The Airstream Service Center in Jackson Center, Ohio does this every day and I wouldn't let anyone else touch it.

I would expect a discount in price of double the estimate of these repairs, and then there is a chance you may break even, a decent Airstream at a good price.

Then there is corrosion, additional leaks, tire and battery condition among the many probable issues that ought to be planned for replacement or repairs.

The seller isn't going to like it, but you need a steal to come out on this trailer.

doug k
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Old 11-19-2012, 11:43 PM   #11
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Sure enough, the wood at the edge of the flooring, against the wall was damaged and chunky and black. It was dry, but clearly toasted. Of course, without tearing everything out, we won't know the extent of the water damage but we are imagining it extends a few feet out. The floor wasn't noticeably spongy.
Good work discovering this problem before you buy the trailer. I agree that it needs to be thoroughly evaluated and repairs priced into the deal.

But let me introduce a little bit of optimism. You will have to determine the extent of the rot damage before knowing how to proceed, but the fact that the floor isn't noticeably soft is a good sign.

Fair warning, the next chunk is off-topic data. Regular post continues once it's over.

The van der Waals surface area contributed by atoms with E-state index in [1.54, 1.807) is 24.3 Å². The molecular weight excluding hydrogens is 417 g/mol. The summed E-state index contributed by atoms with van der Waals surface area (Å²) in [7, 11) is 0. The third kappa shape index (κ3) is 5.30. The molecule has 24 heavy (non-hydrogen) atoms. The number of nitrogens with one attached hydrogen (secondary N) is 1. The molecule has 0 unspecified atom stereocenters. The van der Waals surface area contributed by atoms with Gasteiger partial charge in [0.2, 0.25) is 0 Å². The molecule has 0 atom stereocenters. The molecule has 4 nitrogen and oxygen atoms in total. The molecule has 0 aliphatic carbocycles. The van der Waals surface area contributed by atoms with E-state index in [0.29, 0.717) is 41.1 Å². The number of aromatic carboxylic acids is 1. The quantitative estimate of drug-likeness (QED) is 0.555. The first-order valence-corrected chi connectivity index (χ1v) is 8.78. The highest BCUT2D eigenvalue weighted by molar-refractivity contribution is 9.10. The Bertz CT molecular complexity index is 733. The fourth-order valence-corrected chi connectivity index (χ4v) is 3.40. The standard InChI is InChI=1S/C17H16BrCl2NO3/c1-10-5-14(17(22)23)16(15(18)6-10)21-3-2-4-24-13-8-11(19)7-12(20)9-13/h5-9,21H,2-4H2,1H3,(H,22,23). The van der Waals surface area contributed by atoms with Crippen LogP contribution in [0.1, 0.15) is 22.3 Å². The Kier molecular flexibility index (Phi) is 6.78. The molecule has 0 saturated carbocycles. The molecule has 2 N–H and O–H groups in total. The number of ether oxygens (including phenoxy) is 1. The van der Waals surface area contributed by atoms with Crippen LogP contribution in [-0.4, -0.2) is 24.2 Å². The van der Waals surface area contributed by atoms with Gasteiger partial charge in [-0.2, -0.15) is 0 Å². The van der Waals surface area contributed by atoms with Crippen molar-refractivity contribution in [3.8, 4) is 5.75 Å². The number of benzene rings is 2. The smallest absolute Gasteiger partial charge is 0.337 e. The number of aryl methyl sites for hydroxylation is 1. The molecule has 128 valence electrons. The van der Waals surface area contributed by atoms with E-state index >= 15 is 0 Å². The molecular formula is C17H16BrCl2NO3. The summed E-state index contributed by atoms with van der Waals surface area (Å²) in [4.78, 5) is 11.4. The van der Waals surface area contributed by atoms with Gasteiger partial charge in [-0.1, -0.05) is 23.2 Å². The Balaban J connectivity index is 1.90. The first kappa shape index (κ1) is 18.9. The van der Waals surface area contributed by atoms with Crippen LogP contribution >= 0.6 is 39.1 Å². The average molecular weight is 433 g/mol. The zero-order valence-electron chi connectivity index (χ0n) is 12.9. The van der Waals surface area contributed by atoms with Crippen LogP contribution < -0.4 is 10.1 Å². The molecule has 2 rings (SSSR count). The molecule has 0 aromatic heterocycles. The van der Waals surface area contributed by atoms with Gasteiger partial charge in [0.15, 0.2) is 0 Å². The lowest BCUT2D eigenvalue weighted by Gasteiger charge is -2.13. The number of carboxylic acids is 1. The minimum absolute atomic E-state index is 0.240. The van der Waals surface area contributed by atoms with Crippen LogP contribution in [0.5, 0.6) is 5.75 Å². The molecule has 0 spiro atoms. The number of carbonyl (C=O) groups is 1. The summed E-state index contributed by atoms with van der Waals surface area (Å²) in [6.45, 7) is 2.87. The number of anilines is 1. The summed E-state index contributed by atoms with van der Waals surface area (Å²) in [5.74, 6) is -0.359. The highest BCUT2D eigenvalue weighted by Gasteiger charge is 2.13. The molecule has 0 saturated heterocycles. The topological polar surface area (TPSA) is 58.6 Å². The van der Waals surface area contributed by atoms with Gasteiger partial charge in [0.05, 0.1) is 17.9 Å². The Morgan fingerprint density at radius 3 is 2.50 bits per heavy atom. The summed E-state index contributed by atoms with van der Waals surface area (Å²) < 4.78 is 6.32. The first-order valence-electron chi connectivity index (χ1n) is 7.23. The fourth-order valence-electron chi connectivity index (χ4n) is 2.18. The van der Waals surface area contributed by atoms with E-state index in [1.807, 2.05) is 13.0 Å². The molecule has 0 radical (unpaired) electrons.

A little rot around the edges can often be stabilized at low cost with a penetrating epoxy like Git Rot BoatLIFE | How to use "Git"-Rot (sold at many boat supply places) or Rot Doctor Wood preservation, rot repair, and restoration using epoxy resin on boats and homes. . That might be all you need to do to fix the floor.

In addition to epoxy saturating the rotten spots, you will of course need to address sealing the leaks as advised above. The other question is the floor material itself--some years Airstream used Oriented Strand Board (OSB) which was extremely rot prone. I don't know what model years that was, as I am mostly familiar with older Airstreams that used plywood.

Good luck!
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Old 11-20-2012, 04:31 PM   #12
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I think the OSB was in smaller trailers than the 25' and they stopped using it before 2007.

If you only had to replace the rear subfloor panel, you would not have to remove anything but the table and dinette seats. This is not very difficult. I think Paula described the rest well.

The vinyl sheet floor is the cheapest vinyl that can be found. In a cold climate it starts developing humps in it in the winter. I think the body contracts more than the floor when the temp drops below 0 and this pushes the flooring upward. The floor isn't installed properly to start with because they ignore the contraction/expansion cycle and put the cabinets and partitions on top of the floor, so the floor has no where to go but up. I ripped out the vinyl, sealed the subfloor with a spar urethane, and installed a new, better floor. I left the vinyl under the furniture and cabinets. There are lots of threads on floor replacement.

Gene
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Old 11-21-2012, 09:00 AM   #13